The Bass Speaker Blowout Tour '11, Part 9: "Keep Playing"

Detroit. Small's.

We Fiddle/Arson/Black Holes/Magnets/Imp. Walker/Telescope/NMM

I'm at the bar after both my bands have gone over big time at Small's. Sure, we somehow managed to blow the second bass speaker of the tour, but throw all the HiFi feedback into the mix, and no one really noticed the flappy flap that much. We're selling some CDs and hearing killer compliments. One dude is adamant that he being us back in the Spring to play with his band and Child Bite. The bartender is pouring me my third whiskey & coke and a cup of water when the cute brunette in the oversized Descendents t-shirt next to me makes eye contact.

"The drummer." It's a statement, but she's squinting, looking for confirmation, as she has been drinking. I confirm her suspicion.

"Your talent...rises...above. Really." She's being exceedingly complimentary, almost fawning. She's a piano player who is trying to learn drums, and she's asking question after question about my ability to sing and play drums at the same time. I give her my usual boilerplate when it comes to the whole singing drummer thing: it was tough as hell to learn, i used to listen to The Pop Machine sound board recordings and hear my tempo accellerate out of control on the songs that i sung, i've been drumming for over 20 years, practice, practice, practice. All the while, the girl is getting more intense and more inquisitive, and i can see this conversation is leading to something that she needs to get off her chest. It's been on her mind, and she's been waiting for the right person to unload on--the person who'll understand the story she needs to tell. And i'm not sure how much she's had to drink tonight, but suffice to say it was enough to guarantee that this story will be told tonight, because apparently the singing drummer in the touring band, it has been decided, qualifies as the sympathetic ear she needs tonight.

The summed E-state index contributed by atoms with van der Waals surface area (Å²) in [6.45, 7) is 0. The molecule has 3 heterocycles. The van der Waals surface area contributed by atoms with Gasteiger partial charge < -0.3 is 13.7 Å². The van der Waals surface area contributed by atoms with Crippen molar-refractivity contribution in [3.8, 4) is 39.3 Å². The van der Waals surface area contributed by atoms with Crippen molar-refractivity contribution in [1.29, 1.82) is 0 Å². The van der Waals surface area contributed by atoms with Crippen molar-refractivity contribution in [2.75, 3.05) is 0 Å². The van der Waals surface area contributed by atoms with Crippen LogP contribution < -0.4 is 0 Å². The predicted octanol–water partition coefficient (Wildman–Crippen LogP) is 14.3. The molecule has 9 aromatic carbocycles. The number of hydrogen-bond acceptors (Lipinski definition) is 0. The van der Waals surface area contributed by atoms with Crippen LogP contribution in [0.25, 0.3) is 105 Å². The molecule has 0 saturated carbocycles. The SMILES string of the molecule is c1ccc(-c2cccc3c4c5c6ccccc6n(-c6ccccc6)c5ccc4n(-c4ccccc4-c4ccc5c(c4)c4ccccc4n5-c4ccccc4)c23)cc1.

"Have you ever had anything in your life that has kept you from doing this?"

I'm not sure where she's going with this, but i've never been considered an under-sharer, so i'm not uncomfortable telling her that i once had a relationship that ended because of the distance that resulted from me not moving to another state and choosing to remain with the band. But essentially, no, i've chosen jobs that enable me to tour and make music, and i've always made it a top priority.

The dam breaks, and my new friend, fueled by a night of rock n roll and lots of alcohol, let's 'er rip. You see, she wants to do what i'm doing--touring the country and rocking out, but her father is incredibly sick and it has fallen to her to take care of him. It takes up nearly all her time and she can't dedicate the time to her music that she wants. She's on the verge of tears several times during her story, and while i'm a little uncomfortable--after all, i've known this girl for ten minutes at this point--my heart is breaking for her.